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realm altogether and dealt with ‘in secret’. The central question to be asked within the securitisation framework is, ‘has a successful securitisation occurred?’. In other words, has ‘normal politics’ within a given policy area been pushed into the security realm? To answer this requires investigation not only of the process of securitisation, but also of the extent to which the process is contested, the nature of this contestation, and the identity of countervailing forces. According to Buzan et al., ‘the way to study securitization is to study discourse and

in Securitising Russia

had contracted a Californian corporation to produce ‘persona management’ software that would allow a single Psyops operative to control up to ten online identities with con vincing backgrounds and characterisation. 88 According to CENTCOM spokesman Bill Speaks, ‘the technology supports classified blogging activities on foreign language websites to enable CENTCOM to counter

in Conspiracy theory and American foreign policy
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blocked from challenging the state’s Jewish identity. While colonial control of native populations represents a significant aspect of the history of the nineteenth and twentieth centuries, Israel’s continued administration of a large Palestinian population into the twenty-first century, long after the demise of colonialism, represents a serious challenge for scholars and theorists of colonial forms of political control (Azoulay and Ophir, 2008; Gordon, 2008; Ophir et al., 2009). Several of the political objectives associated with population management and political

in Thorough surveillance
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The end

perspective. From a cognitive perspective narratives are an essential means of human cognition generally. Narratives are considered to be part of the human thought process in the way that the brain captures many complex relationships in the form of narrative structures. From a cultural perspective narratives are considered culturally embedded phenomena which are part of every society regardless of geographic location. Stories of the past, present and future are an essential part of all forms of community building where the constitution of a common identity is sought

in Romantic narratives in international politics

made up 3 per cent of the population of Palestine and 11 per cent in 1922 but by 1948 they constituted around one third. They were initially concentrated in urban enclaves but by 1948 they were able to acquire 8–10 per cent of the land, largely through purchase from absentee landlords (Gerner 1991: 11, 17–18; Smith 1996: 24, 107). Zionist emigration provoked the political arousal of the Palestinian community and engendered a distinct Palestinian identity. Palestinian resistance took the form of protests and non-co-operation with the British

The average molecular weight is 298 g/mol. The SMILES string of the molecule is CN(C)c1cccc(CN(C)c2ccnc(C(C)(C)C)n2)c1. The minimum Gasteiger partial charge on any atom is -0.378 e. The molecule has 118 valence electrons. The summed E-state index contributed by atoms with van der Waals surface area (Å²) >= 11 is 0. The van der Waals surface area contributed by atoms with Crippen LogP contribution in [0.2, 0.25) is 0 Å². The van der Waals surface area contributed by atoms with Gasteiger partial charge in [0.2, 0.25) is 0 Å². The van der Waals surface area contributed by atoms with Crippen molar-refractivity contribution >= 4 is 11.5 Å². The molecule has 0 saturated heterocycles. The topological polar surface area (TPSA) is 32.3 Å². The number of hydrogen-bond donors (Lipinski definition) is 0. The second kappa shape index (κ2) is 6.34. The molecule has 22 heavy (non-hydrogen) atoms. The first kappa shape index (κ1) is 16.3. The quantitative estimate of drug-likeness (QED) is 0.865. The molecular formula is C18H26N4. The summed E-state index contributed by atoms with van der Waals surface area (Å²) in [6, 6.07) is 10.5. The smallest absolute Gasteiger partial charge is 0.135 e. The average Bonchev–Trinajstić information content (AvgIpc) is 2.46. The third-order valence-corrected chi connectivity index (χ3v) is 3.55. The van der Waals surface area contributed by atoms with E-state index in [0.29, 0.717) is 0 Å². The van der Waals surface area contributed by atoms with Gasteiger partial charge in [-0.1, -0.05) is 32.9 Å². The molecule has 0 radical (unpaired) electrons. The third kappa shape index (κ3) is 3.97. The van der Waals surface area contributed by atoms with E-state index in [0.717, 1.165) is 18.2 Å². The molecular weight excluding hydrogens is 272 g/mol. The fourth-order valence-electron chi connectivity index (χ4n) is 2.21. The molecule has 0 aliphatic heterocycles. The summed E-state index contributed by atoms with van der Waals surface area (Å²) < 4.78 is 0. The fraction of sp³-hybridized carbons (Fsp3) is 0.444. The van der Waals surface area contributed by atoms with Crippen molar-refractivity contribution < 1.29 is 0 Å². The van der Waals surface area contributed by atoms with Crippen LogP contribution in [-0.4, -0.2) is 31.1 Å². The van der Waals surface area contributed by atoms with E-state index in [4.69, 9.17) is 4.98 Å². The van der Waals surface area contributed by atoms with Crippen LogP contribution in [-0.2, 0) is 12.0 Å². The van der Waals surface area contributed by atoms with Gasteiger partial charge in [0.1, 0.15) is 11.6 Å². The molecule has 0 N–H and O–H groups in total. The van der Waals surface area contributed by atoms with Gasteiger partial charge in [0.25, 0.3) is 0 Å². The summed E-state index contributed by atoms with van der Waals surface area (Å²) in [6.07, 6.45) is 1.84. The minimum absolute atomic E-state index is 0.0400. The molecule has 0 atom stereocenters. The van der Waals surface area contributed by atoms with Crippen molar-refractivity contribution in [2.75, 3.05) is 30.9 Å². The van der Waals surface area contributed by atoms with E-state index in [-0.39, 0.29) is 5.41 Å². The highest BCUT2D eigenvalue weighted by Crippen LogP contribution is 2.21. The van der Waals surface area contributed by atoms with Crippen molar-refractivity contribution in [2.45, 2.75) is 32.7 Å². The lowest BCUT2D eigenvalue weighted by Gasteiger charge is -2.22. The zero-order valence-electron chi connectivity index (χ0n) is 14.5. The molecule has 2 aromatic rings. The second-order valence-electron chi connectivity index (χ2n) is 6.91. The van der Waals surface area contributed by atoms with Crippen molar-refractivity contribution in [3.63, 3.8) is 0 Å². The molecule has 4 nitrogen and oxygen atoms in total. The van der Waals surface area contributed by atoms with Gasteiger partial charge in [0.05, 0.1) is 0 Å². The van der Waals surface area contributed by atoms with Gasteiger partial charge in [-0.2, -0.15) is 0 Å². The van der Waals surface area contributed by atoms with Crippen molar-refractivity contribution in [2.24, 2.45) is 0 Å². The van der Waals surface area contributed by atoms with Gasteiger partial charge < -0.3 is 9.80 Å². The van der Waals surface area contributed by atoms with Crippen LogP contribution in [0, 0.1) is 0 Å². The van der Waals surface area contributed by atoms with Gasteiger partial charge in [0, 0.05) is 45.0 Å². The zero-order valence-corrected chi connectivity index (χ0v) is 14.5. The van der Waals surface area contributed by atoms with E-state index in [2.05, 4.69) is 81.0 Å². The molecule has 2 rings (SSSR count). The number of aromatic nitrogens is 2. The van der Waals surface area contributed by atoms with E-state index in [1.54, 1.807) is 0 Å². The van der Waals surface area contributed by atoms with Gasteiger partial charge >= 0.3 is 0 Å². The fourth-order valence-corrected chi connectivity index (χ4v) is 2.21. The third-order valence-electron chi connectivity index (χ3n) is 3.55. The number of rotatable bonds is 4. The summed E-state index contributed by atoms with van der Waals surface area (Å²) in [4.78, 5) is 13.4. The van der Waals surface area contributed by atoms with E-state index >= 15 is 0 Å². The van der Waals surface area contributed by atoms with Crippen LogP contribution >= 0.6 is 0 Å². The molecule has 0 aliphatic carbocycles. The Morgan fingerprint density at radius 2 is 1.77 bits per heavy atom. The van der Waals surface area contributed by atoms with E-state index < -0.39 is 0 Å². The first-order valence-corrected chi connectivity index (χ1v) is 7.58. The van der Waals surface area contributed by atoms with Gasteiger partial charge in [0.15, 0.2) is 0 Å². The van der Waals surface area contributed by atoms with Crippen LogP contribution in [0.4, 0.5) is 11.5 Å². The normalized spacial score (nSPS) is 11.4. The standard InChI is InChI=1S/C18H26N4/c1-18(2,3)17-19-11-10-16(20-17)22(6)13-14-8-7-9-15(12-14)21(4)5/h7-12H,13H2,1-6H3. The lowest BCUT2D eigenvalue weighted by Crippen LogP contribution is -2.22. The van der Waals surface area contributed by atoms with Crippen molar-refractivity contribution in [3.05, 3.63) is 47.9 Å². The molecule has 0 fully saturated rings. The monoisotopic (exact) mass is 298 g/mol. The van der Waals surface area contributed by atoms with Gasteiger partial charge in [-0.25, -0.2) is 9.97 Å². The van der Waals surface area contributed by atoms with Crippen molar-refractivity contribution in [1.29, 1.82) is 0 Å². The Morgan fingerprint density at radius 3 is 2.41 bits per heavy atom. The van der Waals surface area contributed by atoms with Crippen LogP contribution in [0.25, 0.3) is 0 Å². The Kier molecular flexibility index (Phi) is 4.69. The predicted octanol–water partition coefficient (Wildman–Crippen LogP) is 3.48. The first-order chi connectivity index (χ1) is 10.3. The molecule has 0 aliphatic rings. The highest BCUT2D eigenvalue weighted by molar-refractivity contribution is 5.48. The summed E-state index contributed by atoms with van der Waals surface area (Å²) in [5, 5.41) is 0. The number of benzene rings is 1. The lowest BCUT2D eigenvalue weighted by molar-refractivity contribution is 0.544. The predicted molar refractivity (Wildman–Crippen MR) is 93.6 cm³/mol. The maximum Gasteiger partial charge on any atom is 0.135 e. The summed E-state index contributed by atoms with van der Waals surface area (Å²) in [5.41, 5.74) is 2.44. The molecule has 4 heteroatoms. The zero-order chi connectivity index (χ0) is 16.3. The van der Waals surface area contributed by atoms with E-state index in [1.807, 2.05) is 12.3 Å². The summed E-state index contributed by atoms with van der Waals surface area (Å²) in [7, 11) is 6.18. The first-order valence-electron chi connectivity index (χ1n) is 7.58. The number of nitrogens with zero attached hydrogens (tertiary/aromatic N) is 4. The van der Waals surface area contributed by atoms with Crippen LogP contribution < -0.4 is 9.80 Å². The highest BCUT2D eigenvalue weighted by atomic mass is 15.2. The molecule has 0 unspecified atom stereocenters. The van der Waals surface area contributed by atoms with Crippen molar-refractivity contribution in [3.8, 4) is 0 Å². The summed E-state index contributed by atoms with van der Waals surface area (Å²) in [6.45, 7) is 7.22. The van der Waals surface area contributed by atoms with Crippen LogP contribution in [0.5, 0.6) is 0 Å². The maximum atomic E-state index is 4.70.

in The international politics of the Middle East
Dialogue as normative grounds and object of critique

a means to challenge and critique these forms of domination, whilst at the same time providing a means to contest and make accountable the actions of states and international institutions. Those concerned with the ‘democratic deficit’ of international institutions have looked to Habermas’s theory to identify ways in which institutional arrangements might be improved, thus preventing the resort to force

in Justifying violence

, and as such, they operationalise a communicative ethics which can be applied to claims to legitimacy in relation to the use of force. Justifications relating to the use of force concern moral-practical knowledge. In Habermas’s terms, they can be contested under the validity claim of rightness. 4 Given that the case of Kosovo confronts us with conflicting interpretations of established norms

in Justifying violence

consequences of anti-terrorism powers were accompanied, in many of our groups, by reflection on the more specific impact of such powers on particular communities. Individuals identifying with a range of ethnic identities pointed, repeatedly, to the risk that contemporary powers – and their application – would alienate minority populations. In addition to the view that such alienation would harm community

in Anti-terrorism, citizenship and security

identity.5 For Verweijen (2015), it is income generation and (re)production and expansion of control over the ethnic community they represent that are most significant. Other studies have identified marginal conditions of living, poverty and general disenfranchisement as the main reasons for combatants to join militias (Lubala Mugisho 2000: 209–10; Vlassenroot 2000: 94–6). Lubala Mugisho adds historical factors as important for the emergence of these militias. Yet others have seen the militias as a form of rural political mobilisation, motivated by a rejection of the

in Everyday resistance, peacebuilding and state-making
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Aspects of continuity and change after New Labour

build on or challenge the conclusions of previous analyses of UK Africa policy and relations, particularly those which focused on the periods of Labour Government from 1997 to 2010? What are the potential implications of these continuities and emerging trends for the UK and for Africa, in relation to each other and to wider developments in the sub-fields of security, development, trade, party identity, civil society campaigning and regionalism? What are the power dynamics within UK–Africa relations? To what extent is the UK’s relationship with Africa forever shaped by

in Britain and Africa in the twenty-first century